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Avdhoeven

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Avdhoeven last won the day on January 25 2016

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About Avdhoeven

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  1. This image shows an image of the full moon made with a DSLR camera. Using saturation tools in photoshop the colors in the image were magnified by a huge factor showing the geological structures on the lunar surface. These colors are not artificial, but actual lunar surface colors that are strengthened many times. It's nice to see for example the rays coming from Tycho and the blueish materials surrounding younger craters on the surface. Also the lava fields can be clearly distinguished by their brownish colors.
  2. IC405, aka the Flaming Star Nebula. This nebula in Auriga is lighted by the star AE Auriga. It's a huge complex of ionised gas that shines brightly in H-alpha. The shapes are almost art-like in this beautiful part of the sky. Exposures: 7x900s / 32x1200s (10.4h) Image scale: 2.2"/pixel IC405 Flaming star nebula by Andre van der Hoeven, on Flickr
  3. Davy, my son of 11, joined the astrophotographer of the year competition last year and wanted to join again this year. However, he wanted to make a deepsky recording now, so in November we went together to see if we could find a nice project that he could go on with. He went to search on the internet to see which object he wanted to photograph and came with the rosettenevel. He studied several photos and then I gave him the astroplanner software and let him determine how to put the nebula in image. Then we started in November and then together we took 3 nights of recordings of this nebula in ha, oiii and sii. The advantage of SGP is that even a child can do the work if all is well introduced SGP just runs off its program and you have a nice folder with recordings in the morning. This data I had edited myself before to see if the quality was ok, but now I wanted him to do it himself. That's why I first showed him with another recording how to process an image in APP and then combine to an RGB recording. Then how to do with PS some more color corrections to get to a final result. After that, I gave him the dataset (lights, flats, bpm and bias) and then let him go ahead. This is what came out... Sometimes as a father you can be so proud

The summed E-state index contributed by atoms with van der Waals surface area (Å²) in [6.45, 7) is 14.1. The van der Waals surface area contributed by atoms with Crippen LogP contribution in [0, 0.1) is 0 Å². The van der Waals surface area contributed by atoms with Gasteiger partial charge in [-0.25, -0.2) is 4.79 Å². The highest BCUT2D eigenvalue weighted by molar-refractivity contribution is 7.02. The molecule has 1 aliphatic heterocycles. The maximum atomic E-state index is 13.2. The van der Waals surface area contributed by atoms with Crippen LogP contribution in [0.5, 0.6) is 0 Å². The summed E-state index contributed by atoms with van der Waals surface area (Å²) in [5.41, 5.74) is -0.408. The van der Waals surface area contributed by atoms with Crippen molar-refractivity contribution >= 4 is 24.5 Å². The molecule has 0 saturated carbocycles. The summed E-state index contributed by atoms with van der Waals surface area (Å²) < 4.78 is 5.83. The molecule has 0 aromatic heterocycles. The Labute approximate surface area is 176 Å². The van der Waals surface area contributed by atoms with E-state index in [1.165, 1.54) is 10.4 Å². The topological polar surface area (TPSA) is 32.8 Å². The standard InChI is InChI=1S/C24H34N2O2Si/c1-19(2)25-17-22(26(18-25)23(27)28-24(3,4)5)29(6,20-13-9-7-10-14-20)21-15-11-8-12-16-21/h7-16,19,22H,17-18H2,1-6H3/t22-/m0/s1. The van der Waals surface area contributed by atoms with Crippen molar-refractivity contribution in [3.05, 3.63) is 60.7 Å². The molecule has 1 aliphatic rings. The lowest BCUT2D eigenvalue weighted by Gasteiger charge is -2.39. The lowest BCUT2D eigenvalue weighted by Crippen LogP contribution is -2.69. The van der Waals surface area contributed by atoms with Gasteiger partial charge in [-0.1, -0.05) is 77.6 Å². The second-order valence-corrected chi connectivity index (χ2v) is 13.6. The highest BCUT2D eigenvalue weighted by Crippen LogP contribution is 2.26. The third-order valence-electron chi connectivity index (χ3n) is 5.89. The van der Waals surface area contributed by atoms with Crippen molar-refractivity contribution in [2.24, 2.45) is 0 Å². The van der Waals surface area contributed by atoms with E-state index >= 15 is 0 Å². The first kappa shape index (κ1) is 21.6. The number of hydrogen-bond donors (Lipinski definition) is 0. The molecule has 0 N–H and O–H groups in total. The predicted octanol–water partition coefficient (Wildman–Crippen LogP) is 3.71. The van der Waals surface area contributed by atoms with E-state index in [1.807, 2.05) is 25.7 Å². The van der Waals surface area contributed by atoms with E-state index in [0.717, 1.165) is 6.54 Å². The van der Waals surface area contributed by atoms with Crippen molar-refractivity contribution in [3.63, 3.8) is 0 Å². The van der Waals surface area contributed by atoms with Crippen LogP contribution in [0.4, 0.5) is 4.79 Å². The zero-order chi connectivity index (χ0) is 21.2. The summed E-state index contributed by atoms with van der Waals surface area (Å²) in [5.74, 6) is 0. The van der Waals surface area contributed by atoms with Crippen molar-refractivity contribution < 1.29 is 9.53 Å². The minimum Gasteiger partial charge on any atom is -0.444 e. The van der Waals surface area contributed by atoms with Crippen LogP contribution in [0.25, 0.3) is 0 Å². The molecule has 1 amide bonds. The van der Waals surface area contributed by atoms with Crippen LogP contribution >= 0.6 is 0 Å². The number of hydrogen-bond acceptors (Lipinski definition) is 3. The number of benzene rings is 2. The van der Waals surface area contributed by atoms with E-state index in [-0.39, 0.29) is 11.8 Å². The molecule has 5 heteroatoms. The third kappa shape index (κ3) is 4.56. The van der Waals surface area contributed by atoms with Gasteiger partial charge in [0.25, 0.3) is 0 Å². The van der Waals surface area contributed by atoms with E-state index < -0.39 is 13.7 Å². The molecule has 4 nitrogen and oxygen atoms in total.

4. Back into the past... Because of the lack of good weather and new data it's sometimes nice to look a bit back. When browsing through my old images I thought: "What is the image in the last few years that I liked the most?" I think it was this one. It shows Barnard 344 in the constellation of Cygnus, near Sadr. This one even became an Apod in april 2015: https://apod.nasa.gov/apod/ap150422.html Especially the colours in the image and the nice contrast between the nebulae and the area without gas/dust is what I liked. I really hope that when weather permits I can take some day an image like this again, because the sky is so beautiful. Clear skies to you all!
  5. This image shows a very deep exposure of the M13 Hercules Globular Cluster. For this image data was used taken by a TEC140 and by a CFF185 telescope remotely in Spain. In the image background galaxies up to mag. 23 can be seen. Processing was done with APP with drizzling and photoshop. This resulted in a very high resolution image of this beautiful cluster. I really recommend to click through to the original image to see it in its full detail... M13 Hercules globular cluster by Andre van der Hoeven, on Flickr Exposures: CFF185/SBIG-STL11000 Lum: 19x180s + 17x600s TEC140/QSI583ws Lum: 19x300s + 10x600s RGB: 3 x 12x300s
  6. The Rosetta nebula is a very nice winter object to observe when the nights lengthen here in the Northern Hemisphere. This image was taken, in cooperation with my oldest son (he did the choice of the object and the composition of the image) and helped with imaging the data. Taken with my TMB-92 with a QSI583ws with astrodon narrowband filters. Ha: 19x900s OIII: 25x900s SII: 21x900s Total: 16,3 hours
  7. There was still some improvement possible
  8. My son got the third place in the young category of the competition. I was a very proud dad!
  9. I've made a higher resolution and reprocessed version of the SNR. If you open the link you will clearly see some more detail G65.3+5.7 Ha_OIII- bicolor by Andre van der Hoeven, on Flickr
  10. Thanks everybody for the very nice replies! I always like to image something not so common
  11. I made a huge image of a nice SNR in Cygnus which is rarely imaged, but only the last frame of the mosaic was made in October, the rest was this summer, so unfortunately I can't submit it